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Stitched with words of love: Dress made in honour of teenage aunt who lost her life 79 years ago

Cycling home from work, 14-year-old Kathleen Hutchinson was killed in a tragic accident. Now, some eight decades later, her niece, Heather Richardson, tells Stephanie Bell about the extraordinary work of art that she has created in a tribute to this beloved aunt, sister and daughter

It was a life cut short at 14 and forgotten by all except those closest to her. But now, almost 80 years after her death in a tragic accident, a young Co Londonderry linen worker's life is being celebrated by her niece in a unique work of art.

Belfast author Heather Richardson has spent the last two years engrossed in what has been a labour of love, creating a dress for her late aunt, Kathleen Hutchinson.

The story of the dress, shared on social media, has captured the imagination and hearts of people of all ages who would never otherwise have heard of the young girl whose life inspired it.

Called A Dress for Kathleen, the stunning linen embroidered gown is what Heather imagines her aunt would have worn on her 21st birthday, had she lived to celebrate it.

The material used to make it came from William Clark & Sons linen factory, where Kathleen started working in 1939.

The 14-year-old, one of a family of 11 children, was cycling home from work when she died in an accident.

Heather searched the internet for a dress pattern dating from 1946, the year her aunt would have turned 21.

Using memories from her father, who still mourns his beloved sister after all these years, she embroidered words on the dress capturing historic details of life at the time as Kathleen would have experienced it.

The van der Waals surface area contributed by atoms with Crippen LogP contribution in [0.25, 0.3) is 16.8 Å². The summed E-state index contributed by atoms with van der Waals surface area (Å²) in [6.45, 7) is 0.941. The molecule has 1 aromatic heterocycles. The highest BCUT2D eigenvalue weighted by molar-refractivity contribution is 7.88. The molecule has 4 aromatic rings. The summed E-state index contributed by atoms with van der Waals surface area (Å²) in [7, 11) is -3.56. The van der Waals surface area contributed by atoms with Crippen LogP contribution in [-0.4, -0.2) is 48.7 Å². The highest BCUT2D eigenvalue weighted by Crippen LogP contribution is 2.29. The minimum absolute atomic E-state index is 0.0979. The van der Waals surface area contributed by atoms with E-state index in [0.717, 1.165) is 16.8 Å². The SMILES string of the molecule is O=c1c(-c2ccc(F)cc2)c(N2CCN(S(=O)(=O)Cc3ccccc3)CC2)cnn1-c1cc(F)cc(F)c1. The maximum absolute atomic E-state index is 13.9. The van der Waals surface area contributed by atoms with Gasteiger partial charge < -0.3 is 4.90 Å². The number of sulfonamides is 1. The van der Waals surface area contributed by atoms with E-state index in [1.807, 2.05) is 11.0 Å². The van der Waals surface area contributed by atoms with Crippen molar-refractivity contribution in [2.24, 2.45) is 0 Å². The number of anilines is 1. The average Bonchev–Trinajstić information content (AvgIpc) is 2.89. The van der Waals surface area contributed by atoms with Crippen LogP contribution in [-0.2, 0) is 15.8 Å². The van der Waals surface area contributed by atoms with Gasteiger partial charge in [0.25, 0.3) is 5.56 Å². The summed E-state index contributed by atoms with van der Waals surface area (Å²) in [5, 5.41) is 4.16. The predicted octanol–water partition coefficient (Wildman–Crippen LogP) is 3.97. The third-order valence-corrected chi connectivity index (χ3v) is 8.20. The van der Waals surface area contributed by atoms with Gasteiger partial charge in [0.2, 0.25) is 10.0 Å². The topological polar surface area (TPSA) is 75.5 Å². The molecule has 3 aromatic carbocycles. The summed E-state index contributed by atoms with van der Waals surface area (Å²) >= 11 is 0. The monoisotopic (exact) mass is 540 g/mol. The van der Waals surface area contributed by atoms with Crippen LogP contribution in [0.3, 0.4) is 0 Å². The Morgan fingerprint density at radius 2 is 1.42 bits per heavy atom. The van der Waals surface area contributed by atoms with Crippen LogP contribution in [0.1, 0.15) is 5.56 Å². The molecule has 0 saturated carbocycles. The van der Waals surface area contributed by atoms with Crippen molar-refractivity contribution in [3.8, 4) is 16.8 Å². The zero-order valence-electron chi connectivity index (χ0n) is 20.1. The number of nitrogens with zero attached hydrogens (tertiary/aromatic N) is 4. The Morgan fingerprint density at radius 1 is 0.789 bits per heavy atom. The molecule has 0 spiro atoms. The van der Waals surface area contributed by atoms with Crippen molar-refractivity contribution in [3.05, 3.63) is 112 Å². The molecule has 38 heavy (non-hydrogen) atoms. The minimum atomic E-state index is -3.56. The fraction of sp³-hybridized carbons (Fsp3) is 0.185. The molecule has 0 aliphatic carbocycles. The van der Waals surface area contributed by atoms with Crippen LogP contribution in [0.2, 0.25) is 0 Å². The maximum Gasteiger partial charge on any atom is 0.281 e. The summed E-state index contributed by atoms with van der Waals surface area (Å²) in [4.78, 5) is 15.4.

This result is a beautiful one-off piece, which is going on public display, alongside outfits from fashion designers, as part of Northern Ireland's Linen Biennale in Lisburn's Island Arts Centre.

Heather (54), who has written two best-selling historical novels, Madgeburg and Doubting Thomas, as well as numerous short stories and poems, says she was inspired to make the dress by her father's memories of his sister.

"Kathleen was my dad's big sister," she adds. "She had just started work at William Clark & Sons linen factory in Upperlands in 1939 but died following a cycling accident on her way home, just a few weeks short of her 15th birthday.

"The dress is a sort of gift for her, imagining that if she'd lived she might have had a dress made when she turned 21.

"It's made of linen from Clarks, using a vintage dressmaking pattern. The words on the sleeves are taken from her father's notebook, but the ones on the rest of the dress are my re-imagined idea of things she might have thought."

Heather, a mother of two boys, Isaac (22) and Leon (18), lives in Belfast and is married to John (51), a personal trainer.

She left Northern Ireland at 18 to study at university in England, where she stayed for a number of years, working in numerous jobs, from a bus driver in Leicester to a marketing executive at a private hospital in Harley Street.

She had a love of writing as a child and, when she returned home to Belfast in 1993 and became a mum, she decided to devote her spare time to writing short stories and poetry.

When one of her stories was picked up the Brian Moore Short Story Award, it gave her the confidence to write her debut book, Madgeburg, a historical novel set in Germany during the Thirty Years' War, which was published in 2010.

Her second book, Doubting Thomas, a story of sex, drugs and blasphemy in late 17th century Edinburgh, was published last year and made a top 10 best Scottish novel list.

To push herself out of her comfort zone and give herself a fresh challenge, Heather decided to create a dress as a memorial to her aunt, Kathleen.

"I wanted to push myself a wee bit and try something different," she says. "Sometimes doing that can refresh your approach to writing.

"A lot of families have stories about relatives in the past which are tragic or sad.

"I always knew Auntie Kathleen died in a cycling accident in 1939. It was always there in the background when I was growing up. It wasn't talked about much because it wasn't the done thing to talk about anything that was distressing.